There is also effort made to realistically ground the film. Certainly, while you have a heroine who for ill-explained reasons chooses to slum it as an impoverished bicycle courier rather than claim any of her inheritance from a father who is a British aristocrat and head of a fabulously wealthy corporation, the film does not exactly fall into plausible motivation stakes. That said, the film strips out almost everything in the way of the fantasy elements that populate the games and previous films. Despite venturing into the tomb of someone described as a Death God and in contrast to the far more extensive fantasy elements that feature in the 2013 game, the most fantastic the film gets is the sarcophagus releasing a deadly infection of which very little is explained. In fact, it would be fairly easy to make the case that Tomb Raider is a borderline genre work and much more of a regular adventure film.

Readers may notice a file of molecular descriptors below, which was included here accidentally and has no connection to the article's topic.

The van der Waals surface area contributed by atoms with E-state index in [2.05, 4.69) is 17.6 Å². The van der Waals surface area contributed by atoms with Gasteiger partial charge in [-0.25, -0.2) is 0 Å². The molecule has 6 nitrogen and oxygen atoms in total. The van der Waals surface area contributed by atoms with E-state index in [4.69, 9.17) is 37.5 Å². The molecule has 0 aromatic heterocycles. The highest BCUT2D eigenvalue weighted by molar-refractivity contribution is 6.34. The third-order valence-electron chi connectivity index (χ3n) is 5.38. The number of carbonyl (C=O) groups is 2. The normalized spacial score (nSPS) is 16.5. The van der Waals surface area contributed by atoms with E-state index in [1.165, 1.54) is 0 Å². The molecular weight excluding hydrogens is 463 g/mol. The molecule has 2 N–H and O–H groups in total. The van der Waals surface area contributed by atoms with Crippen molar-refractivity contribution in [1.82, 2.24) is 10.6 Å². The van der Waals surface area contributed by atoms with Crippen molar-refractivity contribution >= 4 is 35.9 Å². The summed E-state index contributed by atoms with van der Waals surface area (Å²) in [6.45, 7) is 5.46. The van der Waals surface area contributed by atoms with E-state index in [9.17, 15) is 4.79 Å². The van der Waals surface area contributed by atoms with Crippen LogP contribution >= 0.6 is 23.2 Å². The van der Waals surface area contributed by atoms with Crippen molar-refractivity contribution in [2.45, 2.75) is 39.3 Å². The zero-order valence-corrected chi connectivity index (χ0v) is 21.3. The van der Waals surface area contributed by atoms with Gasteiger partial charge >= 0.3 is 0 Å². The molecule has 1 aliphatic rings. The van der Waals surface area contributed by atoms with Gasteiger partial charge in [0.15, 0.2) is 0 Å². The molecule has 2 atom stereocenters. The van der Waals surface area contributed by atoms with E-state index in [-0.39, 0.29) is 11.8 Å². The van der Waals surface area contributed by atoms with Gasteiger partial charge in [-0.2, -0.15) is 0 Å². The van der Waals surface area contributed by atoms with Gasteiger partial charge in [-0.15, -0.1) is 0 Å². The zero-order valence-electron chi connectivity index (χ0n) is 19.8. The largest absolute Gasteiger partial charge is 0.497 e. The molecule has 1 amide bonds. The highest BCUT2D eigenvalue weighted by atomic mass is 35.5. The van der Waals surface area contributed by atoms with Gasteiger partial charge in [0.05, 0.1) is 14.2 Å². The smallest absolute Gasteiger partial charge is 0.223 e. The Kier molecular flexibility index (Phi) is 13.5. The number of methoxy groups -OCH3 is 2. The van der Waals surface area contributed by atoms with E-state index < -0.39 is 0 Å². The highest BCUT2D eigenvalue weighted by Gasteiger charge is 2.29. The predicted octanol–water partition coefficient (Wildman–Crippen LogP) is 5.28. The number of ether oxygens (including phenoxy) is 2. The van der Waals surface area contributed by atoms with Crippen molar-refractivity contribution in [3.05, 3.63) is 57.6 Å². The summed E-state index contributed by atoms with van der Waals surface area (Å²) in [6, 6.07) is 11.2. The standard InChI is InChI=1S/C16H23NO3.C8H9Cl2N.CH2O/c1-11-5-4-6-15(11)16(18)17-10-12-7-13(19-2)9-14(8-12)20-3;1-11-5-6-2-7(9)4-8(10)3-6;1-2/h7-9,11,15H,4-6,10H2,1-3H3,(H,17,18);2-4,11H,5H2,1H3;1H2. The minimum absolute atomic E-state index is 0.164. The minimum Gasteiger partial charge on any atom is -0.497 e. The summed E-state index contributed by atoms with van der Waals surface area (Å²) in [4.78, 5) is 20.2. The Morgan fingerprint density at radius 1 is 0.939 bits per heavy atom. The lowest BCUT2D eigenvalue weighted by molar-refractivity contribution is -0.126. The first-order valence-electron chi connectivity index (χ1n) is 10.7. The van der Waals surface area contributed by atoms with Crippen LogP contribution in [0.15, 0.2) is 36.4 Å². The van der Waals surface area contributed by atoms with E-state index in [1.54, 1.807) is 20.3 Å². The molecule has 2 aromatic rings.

Roar Urthaug delivers various action sequences – the bicycle chase through the streets of London; Alicia Vikander pursuing thieves who have stolen her bag through a maze of junks at the wharves in Hong Kong; various sequences with she and others dealing with death traps inside the tomb; a fight atop a ladder/bridge stretched across a chasm. The best of these is one in which she ends up in the rusted hulk of a plane as it crashes over the side of a waterfall and bails out in a parachute before being dragged through the jungle. (Even then it is a sequence where you cannot help but think that in real world physics – being battered around the insides of a falling plane, or whipped through trees and along the ground by a parachute at high speed – it would kill the average person). Roar Urthaug delivers perfectly competent action sequences here, although ultimately none of them are particularly memorable.